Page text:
[pullquote cite=”” type=”left, right”][amazon text=Amazon&template=carousel&chan=That Film Guy&asin=B003D7JW9W][/pullquote] Set in Toronto, Canada, the story revolves around Scott Pilgrim (Michael Cera); the member of local band Sex Bob-omb, who decides to enter a ˜Battle of the Bands competition. Whilst preparing for the event, Scott’s love-life is turned upside-down by the arrival of new girl in town, Ramona (Mary Elizabeth Winstead). Finally building up the courage to ask her out, he quickly discovers that he must do battle with her seven evil exes in order to claim her heart.
Edgar Wright is most famous as being one third of the British comedy powerhouse that brought us Spaced, Shaun of the Dead and Hot Fuzz. Since the release of Hot Fuzz, the three men have branched out away from each other and Scott Pilgrim vs. The World marks Wright’s first directorial feature film that doesn’t star either Simon Pegg or Nick Frost.
Based on the cult graphic novel of the same name, Wright spares no expense in reenforcing the point that Scott Pilgrim vs. The World is an alternative world, where vegans have mystical powers and people turn into coins when killed. It’s like a fusion of old-school 8-bit computer games (complete with sound effects), some of the more off-the-wall comedy of Spaced and the visuals of Kill Bill. Now of you take all of those potentially disparate elements and imagine everyone involved is on acid and you get close to the visual and aural hammering that you will experience whilst watching.
The similarities in direction between Scott Pilgrim vs. The World with some of Wright’s earlier work are clear, with some shots, like the big pan that forwards time directly lifted form Spaced, but it works and is a great introduction to the talent behind the camera. The casting is spot on too, as he is able to get the very best out of Cera, whilst Scott’s best friend Wallace Wells (Kieran Culkin) steals every scene he is in. Each of the exes brings a new element of madness or hilarity to the table, with Chris Evans especially impressing as a sort of pseudo satire of himself.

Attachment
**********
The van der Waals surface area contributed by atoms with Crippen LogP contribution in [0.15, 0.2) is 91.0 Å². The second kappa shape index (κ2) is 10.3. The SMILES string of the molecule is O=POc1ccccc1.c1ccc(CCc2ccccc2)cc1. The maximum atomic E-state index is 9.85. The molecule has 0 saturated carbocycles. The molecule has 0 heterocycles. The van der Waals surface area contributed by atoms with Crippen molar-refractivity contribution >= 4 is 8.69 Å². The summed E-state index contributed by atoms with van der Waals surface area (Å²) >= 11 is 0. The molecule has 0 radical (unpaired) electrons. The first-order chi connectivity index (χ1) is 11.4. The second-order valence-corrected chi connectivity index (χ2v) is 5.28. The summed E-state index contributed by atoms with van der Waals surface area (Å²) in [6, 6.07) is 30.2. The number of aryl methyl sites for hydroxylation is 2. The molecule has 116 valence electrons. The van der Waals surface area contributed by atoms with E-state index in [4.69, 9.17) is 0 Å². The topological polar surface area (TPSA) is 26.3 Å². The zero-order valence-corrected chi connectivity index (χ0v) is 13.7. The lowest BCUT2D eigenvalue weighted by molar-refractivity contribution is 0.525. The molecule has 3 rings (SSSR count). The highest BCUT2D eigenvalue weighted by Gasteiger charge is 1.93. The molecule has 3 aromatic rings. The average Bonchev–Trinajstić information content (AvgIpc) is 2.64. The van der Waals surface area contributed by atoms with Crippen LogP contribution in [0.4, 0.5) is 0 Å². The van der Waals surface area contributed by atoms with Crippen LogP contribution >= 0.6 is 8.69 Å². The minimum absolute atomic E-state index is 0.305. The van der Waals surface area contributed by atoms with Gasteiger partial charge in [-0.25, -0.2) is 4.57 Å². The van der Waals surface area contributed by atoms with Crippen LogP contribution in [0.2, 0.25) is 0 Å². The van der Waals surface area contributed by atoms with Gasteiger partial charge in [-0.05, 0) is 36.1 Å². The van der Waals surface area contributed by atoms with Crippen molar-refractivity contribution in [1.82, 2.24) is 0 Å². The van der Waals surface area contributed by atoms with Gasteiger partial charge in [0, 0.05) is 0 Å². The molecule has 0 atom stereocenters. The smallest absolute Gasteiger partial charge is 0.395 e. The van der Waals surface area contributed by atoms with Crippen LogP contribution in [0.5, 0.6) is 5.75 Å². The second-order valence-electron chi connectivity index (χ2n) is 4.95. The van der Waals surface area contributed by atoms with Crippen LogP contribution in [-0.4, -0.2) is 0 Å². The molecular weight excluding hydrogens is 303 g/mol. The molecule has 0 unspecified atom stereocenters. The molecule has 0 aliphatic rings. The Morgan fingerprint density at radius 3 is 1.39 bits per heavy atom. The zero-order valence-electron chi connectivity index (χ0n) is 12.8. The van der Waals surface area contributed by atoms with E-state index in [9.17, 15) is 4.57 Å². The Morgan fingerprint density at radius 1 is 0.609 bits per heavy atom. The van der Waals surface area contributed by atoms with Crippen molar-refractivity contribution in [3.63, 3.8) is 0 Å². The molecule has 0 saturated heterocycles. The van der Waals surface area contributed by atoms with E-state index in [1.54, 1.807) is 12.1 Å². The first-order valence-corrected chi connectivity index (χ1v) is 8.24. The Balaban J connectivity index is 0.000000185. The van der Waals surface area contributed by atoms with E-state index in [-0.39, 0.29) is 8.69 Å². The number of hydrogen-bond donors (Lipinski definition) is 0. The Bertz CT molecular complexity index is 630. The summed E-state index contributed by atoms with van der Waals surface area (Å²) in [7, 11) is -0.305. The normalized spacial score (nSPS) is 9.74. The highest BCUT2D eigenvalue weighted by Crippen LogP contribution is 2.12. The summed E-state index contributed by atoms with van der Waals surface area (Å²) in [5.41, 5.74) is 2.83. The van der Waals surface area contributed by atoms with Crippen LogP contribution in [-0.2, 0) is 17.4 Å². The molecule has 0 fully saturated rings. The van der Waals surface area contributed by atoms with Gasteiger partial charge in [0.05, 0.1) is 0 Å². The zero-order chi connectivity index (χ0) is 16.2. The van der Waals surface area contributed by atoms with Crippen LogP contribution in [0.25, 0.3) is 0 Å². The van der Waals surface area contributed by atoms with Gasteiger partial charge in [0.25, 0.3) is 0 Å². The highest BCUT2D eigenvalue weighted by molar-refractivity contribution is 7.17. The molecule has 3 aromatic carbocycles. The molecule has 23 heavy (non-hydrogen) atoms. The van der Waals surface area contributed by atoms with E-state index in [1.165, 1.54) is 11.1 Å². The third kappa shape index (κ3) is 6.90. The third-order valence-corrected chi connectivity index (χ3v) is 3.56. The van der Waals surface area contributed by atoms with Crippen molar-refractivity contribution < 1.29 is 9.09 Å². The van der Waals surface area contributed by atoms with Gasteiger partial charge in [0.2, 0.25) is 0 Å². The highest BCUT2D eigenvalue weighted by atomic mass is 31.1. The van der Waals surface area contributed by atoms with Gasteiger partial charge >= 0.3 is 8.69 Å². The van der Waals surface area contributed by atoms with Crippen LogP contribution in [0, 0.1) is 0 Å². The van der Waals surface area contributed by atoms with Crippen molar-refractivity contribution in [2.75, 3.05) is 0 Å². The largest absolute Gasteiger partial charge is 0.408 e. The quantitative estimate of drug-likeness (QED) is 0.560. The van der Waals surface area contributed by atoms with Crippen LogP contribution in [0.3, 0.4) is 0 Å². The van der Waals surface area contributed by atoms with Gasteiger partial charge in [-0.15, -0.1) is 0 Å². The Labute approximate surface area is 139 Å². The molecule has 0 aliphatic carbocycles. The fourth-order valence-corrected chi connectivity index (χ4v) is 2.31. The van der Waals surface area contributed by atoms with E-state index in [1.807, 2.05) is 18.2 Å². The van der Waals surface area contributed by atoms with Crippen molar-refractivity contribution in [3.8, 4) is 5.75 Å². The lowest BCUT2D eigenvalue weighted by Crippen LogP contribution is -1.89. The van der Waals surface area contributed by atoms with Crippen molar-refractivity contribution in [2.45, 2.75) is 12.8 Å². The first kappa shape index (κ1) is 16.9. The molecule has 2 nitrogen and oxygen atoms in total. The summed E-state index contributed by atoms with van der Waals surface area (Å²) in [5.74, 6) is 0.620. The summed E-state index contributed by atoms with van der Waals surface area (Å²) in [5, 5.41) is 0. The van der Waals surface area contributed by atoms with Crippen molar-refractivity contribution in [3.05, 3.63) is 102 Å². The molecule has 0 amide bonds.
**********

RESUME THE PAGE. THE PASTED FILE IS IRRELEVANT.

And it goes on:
Scott Pilgrim vs. The World’s action scenes, which are a big part of the graphic novel, are handled with skill and artistry, and the retro 8-bit ˜beat’em up’ style works perfectly within the frankly barmy world that these characters inhabit. The soundtrack is also excellently chosen with a mix of punk-rock, love ballads and arcade game soundtracks all adding to each scene without over-whelming.
Scott Pilgrim vs. The World is just like listening to Dark Side of the Moon for the first time, you are unlikely to find a more stunningly beautiful, frenetic and insane film in all of cinema. The fact that it tanked at the box office is more a reflection on the lack of appreciation for something so original and unique.